In summary, RTL is not merely a game where armies are like sumo wrestlers, going belly to belly. Rather, RTL is more like hockey where speed and grace is combined with exciting confrontations. RTL coordinates trade-offs with regard to speed vs. logistical support, concentration of force vs. command coordination, and support units vs. assault vehicles. It offers enough variety that, while there are opening moves that usually work, those moves are not always maximized due to the coordination rolls. It is probably the most interesting board game that I have played in years. It is certainly the game that has sent me back to my library to find out more about Army Group North’s fascinating thrust toward Leningrad.

Armchair General Score — 96%

38/40 — Gameplay
14/15 — Components
19/20 — Rules/Documentation
15/15 — Replay Value
10/10 — General’s Rating

GMT Website for Roads To Leningrad

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Author’s Information

Johnny L. Wilson is the former editorial director of Computer Gaming World and publisher of Dragon, Dungeon, Star Wars Gamer, Star Wars Insider, TopDeck and Undefeated magazines. He is the author of The Sim City Planning Commission Handbook and co-author of Sid Meier’s Civilization or Rome on 640K a Day. His most recent game-related book is High Score: The Illustrated History of Electronic Games, written with Rusel Demaria. Today, he balances his game playing with his work as a freelance novelist and author of multimedia study guides for the books of the Bible. His passion is any game that causes him to study more history. Not the strongest player, he is nonetheless an avid player. Johnny and his wife live on the shore of Castle Lake in Tyrone, Georgia.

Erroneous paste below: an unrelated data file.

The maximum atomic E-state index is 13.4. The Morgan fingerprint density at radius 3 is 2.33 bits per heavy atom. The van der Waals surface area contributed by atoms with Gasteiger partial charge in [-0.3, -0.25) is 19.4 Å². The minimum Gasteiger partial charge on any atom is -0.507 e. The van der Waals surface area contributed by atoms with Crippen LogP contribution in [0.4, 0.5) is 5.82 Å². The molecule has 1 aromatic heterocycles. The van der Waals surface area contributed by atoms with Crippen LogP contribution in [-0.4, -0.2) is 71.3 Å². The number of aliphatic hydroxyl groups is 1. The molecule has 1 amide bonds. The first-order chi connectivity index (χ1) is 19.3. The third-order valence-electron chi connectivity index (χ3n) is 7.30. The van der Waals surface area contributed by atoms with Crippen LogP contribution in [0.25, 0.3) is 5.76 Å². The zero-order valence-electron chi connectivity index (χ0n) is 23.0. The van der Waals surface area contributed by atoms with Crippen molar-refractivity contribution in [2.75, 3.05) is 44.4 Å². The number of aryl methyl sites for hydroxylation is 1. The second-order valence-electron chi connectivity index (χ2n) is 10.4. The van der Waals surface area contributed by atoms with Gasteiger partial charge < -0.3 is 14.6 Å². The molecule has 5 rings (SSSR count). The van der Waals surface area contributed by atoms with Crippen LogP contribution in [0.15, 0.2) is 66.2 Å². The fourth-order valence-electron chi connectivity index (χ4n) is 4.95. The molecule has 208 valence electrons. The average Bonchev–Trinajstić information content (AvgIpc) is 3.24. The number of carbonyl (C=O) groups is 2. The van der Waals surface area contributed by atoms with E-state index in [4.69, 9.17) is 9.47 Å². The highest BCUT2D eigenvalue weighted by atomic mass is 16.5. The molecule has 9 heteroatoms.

1William L. Shirer, The Rise and Fall of the Third Reich (New York: Simon & Schuster, 1960), p. 853.
2William S. Lind, "Maneuver," in (ed.) Franklin D. Margiotta, Brassey’s Encyclopedia of Land Forces and Warfare (Washington, D.C.: Brassey’s, 2000 (paperback, original hardbound, 1996), p. 665.
3Such was Hans Röttiger’s (XXXXI Panzer Corps Chief of Staff) complaint about the armor from Army Group Central outrunning its supplies in its race for Moscow, as noted in Steven H. Newton, German Battle Tactics on the Russian Front: 1941-1945 (Atglen, PA: Schiffer Publishing, Ltd., 1994), pp. 28, 47.
4Carl A. Spaatz, quoted in Vincent Orange, David R. Mets, Daniel R. Mortensen and David Spires, Airpower and Ground Armies: Essays on the Evolution of Anglo-American Air Doctrine 1940-1943 (Montgomery, AL: Air University Press, 1998), p. 89 n29.

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1 Comment

  1. a very underrated game. a pleasure to play. great components. easy rules. and multiple plays lead to different outcomes. not too many counters to handle…so a lot of movement and combat results.

    earns an A in my book